Illuminating Threads of Belper’s Heritage
A new contemporary textiles installation has been created for the Derwent Valley Mills World Heritage Site and is now open to the public at Strutt’s North Mill Museum, Belper. Entitled “Thread: Threading Through Time” and the creation of Japanese textile artist Seiko Kinoshita, the installation draws attention to the rich heritage of Belper, in the heart of the World Heritage Site, and also makes connections with the textile heritage of Japan.
“Threading Through Time” is an installation combining over 300 previously unused bobbins, and coloured cotton thread inspired by the River Derwent. The threads have been meticulously placed paying close attention to tension and order to stunning effect, now installed in the fascinating basement area of Strutt’s North Mill Museum. Seiko has also created a soundscape which incorporates sounds from inside different textile mills past and present, including the Tomioka Silk Mill World Heritage Site and Usui Seishi, the largest silk mill in Japan, John Smedley Ltd, and Masson Mills. Seiko has also spoken to people who work and have worked in textile mills such as John Smedley Ltd and the East Mill, and their voices are included in the soundscape as they remember the sounds that the machinery made.
Councillor Barry Lewis, Chair of the Derwent Valley Mills World Heritage Site Partnerships said, “We’re delighted to have Seiko’s installation here in the World Heritage Site, and we’re really proud that it has also been included in the national programme of events for Japan-UK Season of Culture. This installation makes links between the textile heritage of the UK and Japan, and gives us an opportunity to celebrate the close relationship between Derbyshire and Japan. We’re working hard as a partnership to put the World Heritage Site on the map, and this series of arts commissions is helping us to do that.”
Belper’s Strutt’s North Mill is one of the world’s first fireproof buildings and the world’s second water-powered cotton spinning mill. The North Mill houses a museum telling the story of the Derwent Valley Mills World Heritage Site in Belper. Kat Tonks, manager at the museum said, “We’re really pleased to be hosting Seiko’s installation here this Autumn – it’s absolutely amazing to see it in situ. It’s great to see how she has been inspired by the heritage and social history of what happened in this part of the world.”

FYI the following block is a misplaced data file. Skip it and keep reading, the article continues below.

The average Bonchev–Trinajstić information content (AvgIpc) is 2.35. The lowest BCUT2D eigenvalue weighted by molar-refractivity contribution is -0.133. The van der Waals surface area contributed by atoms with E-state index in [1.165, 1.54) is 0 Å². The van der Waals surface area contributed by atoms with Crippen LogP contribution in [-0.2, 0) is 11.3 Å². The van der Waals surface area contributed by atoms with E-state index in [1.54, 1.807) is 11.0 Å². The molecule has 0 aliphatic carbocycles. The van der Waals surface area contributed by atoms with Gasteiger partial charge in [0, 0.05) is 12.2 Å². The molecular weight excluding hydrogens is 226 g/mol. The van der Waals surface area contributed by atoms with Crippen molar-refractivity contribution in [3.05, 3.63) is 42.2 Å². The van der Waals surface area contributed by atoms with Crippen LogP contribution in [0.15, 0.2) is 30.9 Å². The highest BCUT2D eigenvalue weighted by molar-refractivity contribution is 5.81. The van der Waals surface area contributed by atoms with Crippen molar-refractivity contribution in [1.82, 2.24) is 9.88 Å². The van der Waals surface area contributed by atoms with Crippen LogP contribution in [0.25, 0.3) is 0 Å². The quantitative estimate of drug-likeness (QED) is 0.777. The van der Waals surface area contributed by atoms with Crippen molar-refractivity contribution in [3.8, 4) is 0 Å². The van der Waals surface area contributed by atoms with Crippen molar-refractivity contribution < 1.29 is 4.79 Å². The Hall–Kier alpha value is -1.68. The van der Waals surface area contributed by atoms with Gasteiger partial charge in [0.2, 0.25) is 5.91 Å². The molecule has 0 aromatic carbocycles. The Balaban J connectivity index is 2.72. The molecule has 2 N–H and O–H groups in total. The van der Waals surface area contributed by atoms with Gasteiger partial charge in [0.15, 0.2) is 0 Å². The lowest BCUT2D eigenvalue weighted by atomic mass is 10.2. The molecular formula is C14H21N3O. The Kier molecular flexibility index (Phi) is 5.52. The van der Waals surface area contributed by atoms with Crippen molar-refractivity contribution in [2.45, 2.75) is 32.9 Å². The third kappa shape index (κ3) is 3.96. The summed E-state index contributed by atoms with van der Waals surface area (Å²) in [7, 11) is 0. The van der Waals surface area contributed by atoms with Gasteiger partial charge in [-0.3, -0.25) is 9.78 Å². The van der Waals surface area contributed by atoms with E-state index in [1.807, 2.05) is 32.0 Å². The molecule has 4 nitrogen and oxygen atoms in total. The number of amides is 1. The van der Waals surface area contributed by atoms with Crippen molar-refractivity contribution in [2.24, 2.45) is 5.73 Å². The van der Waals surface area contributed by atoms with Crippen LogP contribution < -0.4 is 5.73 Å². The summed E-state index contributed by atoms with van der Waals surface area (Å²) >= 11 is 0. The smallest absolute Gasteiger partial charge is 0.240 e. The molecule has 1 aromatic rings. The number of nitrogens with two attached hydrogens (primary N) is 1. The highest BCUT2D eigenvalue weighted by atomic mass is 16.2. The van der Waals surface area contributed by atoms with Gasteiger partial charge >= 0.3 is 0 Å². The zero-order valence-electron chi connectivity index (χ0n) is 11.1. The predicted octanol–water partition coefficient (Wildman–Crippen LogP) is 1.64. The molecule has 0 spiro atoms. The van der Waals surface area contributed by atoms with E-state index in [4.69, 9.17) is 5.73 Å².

Seiko has also brought together a second element to her commission. “Threading through Communities,” is a lantern lit walk for the community taking place on 26th October. Seiko has created a lantern design inspired by the shape of the cotton bobbin, and the Japanese tradition of lantern festivals. The lanterns combine cotton thread, including John Smedley’s Sea Island Cotton, paper and other natural materials to thread through each lantern to create beautiful effects when lit. She has worked with local community groups such as the Belper Clusters Heritage Group, schools, Church and craft groups to make the lanterns which will then be installed along the Clusters Housing, a historically significant area in Belper where the workers from the cotton mills lived – these are some of the earliest examples of industrial housing in the world. The event will shine a light on the significance of this area, and also transfer skills and ideas to the community groups about how they can continue this type of event into the future.
The lantern event will start at 6pm from George Street in Belper on Saturday 26th October and will include poetry performed by Captive Audience Theatre Company, written by Janette Burton of the Belper Clusters Heritage Group. The event will end at St Peter’s Church, Belper with refreshments. This event is also included in the World Heritage Site Discovery Days Festival starting on the same day.
This major commission, funded by National Lottery Heritage Fund and Arts Council England for the World Heritage Site’s Great Place Scheme is the second of 3 programmed arts commissions. “Mr Arkwright” can still be seen at Cromford Mills until 3rd November, and the team is working with Constella Opera Ballet to bring an exciting outdoor performance to Darley Abbey Day on 20th June 2020.
Seiko Kinoshita is a contemporary textile artist based in Sheffield. Her work is innovative and thought provoking and she has exhibited at venues such as the Silk Mill in Derby, Buxton Museum and Art Gallery and Sheffield Cathedral.
Seiko said, “I feel very privileged to work on this project. Strutt’s North Mill is full of hidden interesting history and heritage. I was especially inspired by how the socially – minded Strutt family built a thriving community in Belper and I wanted to shine a spotlight on the unique areas they built and create an opportunity for communities to get together. I was also fascinated by the World Heritage Site status of Derwent Valley Mills and found many similarities to the Tomioka Silk Mill in Japan which was inscribed as a World Heritage Site in 2014. I hope my installation brings together the unique aspects of those mills, memories and the future of the Derwent Valley. ”
The lantern event will start at 6pm on George Street in Belper on Saturday 26th October and end at St Peter’s Church, Belper.
This event is also included in the Discovery Days Festival which also starts on 26th October.